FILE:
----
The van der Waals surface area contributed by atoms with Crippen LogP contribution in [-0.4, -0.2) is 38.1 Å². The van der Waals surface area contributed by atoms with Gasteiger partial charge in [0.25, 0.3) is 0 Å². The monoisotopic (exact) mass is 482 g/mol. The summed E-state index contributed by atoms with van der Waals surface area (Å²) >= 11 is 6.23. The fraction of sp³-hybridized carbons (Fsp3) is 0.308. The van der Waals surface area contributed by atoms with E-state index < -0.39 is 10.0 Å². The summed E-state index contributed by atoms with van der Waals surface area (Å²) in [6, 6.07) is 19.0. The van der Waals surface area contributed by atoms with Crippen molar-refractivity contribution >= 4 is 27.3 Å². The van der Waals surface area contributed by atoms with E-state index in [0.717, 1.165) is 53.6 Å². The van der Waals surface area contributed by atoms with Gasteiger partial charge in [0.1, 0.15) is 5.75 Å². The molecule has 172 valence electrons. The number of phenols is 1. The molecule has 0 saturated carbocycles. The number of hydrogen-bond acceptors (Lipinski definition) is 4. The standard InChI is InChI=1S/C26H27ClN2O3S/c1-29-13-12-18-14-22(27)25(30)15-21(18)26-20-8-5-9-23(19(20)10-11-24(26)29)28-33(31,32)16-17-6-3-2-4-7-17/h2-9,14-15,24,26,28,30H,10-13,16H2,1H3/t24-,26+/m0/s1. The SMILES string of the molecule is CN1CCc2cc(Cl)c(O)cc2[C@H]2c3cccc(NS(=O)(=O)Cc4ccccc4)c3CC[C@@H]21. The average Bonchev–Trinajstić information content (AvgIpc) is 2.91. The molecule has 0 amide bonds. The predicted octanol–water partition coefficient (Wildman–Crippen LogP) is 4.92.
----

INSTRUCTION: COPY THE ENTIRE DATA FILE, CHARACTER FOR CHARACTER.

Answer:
The van der Waals surface area contributed by atoms with Crippen LogP contribution in [-0.4, -0.2) is 38.1 Å². The van der Waals surface area contributed by atoms with Gasteiger partial charge in [0.25, 0.3) is 0 Å². The monoisotopic (exact) mass is 482 g/mol. The summed E-state index contributed by atoms with van der Waals surface area (Å²) >= 11 is 6.23. The fraction of sp³-hybridized carbons (Fsp3) is 0.308. The van der Waals surface area contributed by atoms with E-state index < -0.39 is 10.0 Å². The summed E-state index contributed by atoms with van der Waals surface area (Å²) in [6, 6.07) is 19.0. The van der Waals surface area contributed by atoms with Crippen molar-refractivity contribution >= 4 is 27.3 Å². The van der Waals surface area contributed by atoms with E-state index in [0.717, 1.165) is 53.6 Å². The van der Waals surface area contributed by atoms with Gasteiger partial charge in [0.1, 0.15) is 5.75 Å². The molecule has 172 valence electrons. The number of phenols is 1. The molecule has 0 saturated carbocycles. The number of hydrogen-bond acceptors (Lipinski definition) is 4. The standard InChI is InChI=1S/C26H27ClN2O3S/c1-29-13-12-18-14-22(27)25(30)15-21(18)26-20-8-5-9-23(19(20)10-11-24(26)29)28-33(31,32)16-17-6-3-2-4-7-17/h2-9,14-15,24,26,28,30H,10-13,16H2,1H3/t24-,26+/m0/s1. The SMILES string of the molecule is CN1CCc2cc(Cl)c(O)cc2[C@H]2c3cccc(NS(=O)(=O)Cc4ccccc4)c3CC[C@@H]21. The average Bonchev–Trinajstić information content (AvgIpc) is 2.91. The molecule has 0 amide bonds. The predicted octanol–water partition coefficient (Wildman–Crippen LogP) is 4.92.